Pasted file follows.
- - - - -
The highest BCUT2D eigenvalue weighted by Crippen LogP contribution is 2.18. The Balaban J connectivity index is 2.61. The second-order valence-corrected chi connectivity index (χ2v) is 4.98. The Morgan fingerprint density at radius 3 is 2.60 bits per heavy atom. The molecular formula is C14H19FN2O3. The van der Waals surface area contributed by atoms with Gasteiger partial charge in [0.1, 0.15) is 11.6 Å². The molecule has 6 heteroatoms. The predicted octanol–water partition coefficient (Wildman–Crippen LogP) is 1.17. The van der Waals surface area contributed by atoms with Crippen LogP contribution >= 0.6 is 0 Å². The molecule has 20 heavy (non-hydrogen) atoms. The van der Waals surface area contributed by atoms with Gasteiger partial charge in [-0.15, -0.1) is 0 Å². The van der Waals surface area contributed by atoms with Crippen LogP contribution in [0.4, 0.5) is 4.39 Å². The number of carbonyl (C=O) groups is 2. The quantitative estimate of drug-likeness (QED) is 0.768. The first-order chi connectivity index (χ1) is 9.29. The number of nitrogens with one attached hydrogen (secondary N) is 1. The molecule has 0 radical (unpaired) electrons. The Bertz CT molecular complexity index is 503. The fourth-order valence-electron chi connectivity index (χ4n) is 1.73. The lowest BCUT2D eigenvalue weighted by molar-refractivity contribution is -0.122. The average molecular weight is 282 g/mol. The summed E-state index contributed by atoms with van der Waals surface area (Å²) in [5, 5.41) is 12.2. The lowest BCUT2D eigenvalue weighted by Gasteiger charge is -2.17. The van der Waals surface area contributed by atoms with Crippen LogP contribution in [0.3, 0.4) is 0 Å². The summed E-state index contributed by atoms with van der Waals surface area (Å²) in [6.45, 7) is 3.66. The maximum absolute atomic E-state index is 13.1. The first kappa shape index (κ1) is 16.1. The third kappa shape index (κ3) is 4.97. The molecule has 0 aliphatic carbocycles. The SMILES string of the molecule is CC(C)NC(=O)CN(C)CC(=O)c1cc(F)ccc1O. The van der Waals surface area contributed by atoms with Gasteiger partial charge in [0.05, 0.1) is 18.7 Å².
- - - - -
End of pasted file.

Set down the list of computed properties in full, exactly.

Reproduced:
The highest BCUT2D eigenvalue weighted by Crippen LogP contribution is 2.18. The Balaban J connectivity index is 2.61. The second-order valence-corrected chi connectivity index (χ2v) is 4.98. The Morgan fingerprint density at radius 3 is 2.60 bits per heavy atom. The molecular formula is C14H19FN2O3. The van der Waals surface area contributed by atoms with Gasteiger partial charge in [0.1, 0.15) is 11.6 Å². The molecule has 6 heteroatoms. The predicted octanol–water partition coefficient (Wildman–Crippen LogP) is 1.17. The van der Waals surface area contributed by atoms with Crippen LogP contribution >= 0.6 is 0 Å². The molecule has 20 heavy (non-hydrogen) atoms. The van der Waals surface area contributed by atoms with Gasteiger partial charge in [-0.15, -0.1) is 0 Å². The van der Waals surface area contributed by atoms with Crippen LogP contribution in [0.4, 0.5) is 4.39 Å². The number of carbonyl (C=O) groups is 2. The quantitative estimate of drug-likeness (QED) is 0.768. The first-order chi connectivity index (χ1) is 9.29. The number of nitrogens with one attached hydrogen (secondary N) is 1. The molecule has 0 radical (unpaired) electrons. The Bertz CT molecular complexity index is 503. The fourth-order valence-electron chi connectivity index (χ4n) is 1.73. The lowest BCUT2D eigenvalue weighted by molar-refractivity contribution is -0.122. The average molecular weight is 282 g/mol. The summed E-state index contributed by atoms with van der Waals surface area (Å²) in [5, 5.41) is 12.2. The lowest BCUT2D eigenvalue weighted by Gasteiger charge is -2.17. The van der Waals surface area contributed by atoms with Crippen LogP contribution in [0.3, 0.4) is 0 Å². The summed E-state index contributed by atoms with van der Waals surface area (Å²) in [6.45, 7) is 3.66. The maximum absolute atomic E-state index is 13.1. The first kappa shape index (κ1) is 16.1. The third kappa shape index (κ3) is 4.97. The molecule has 0 aliphatic carbocycles. The SMILES string of the molecule is CC(C)NC(=O)CN(C)CC(=O)c1cc(F)ccc1O. The van der Waals surface area contributed by atoms with Gasteiger partial charge in [0.05, 0.1) is 18.7 Å².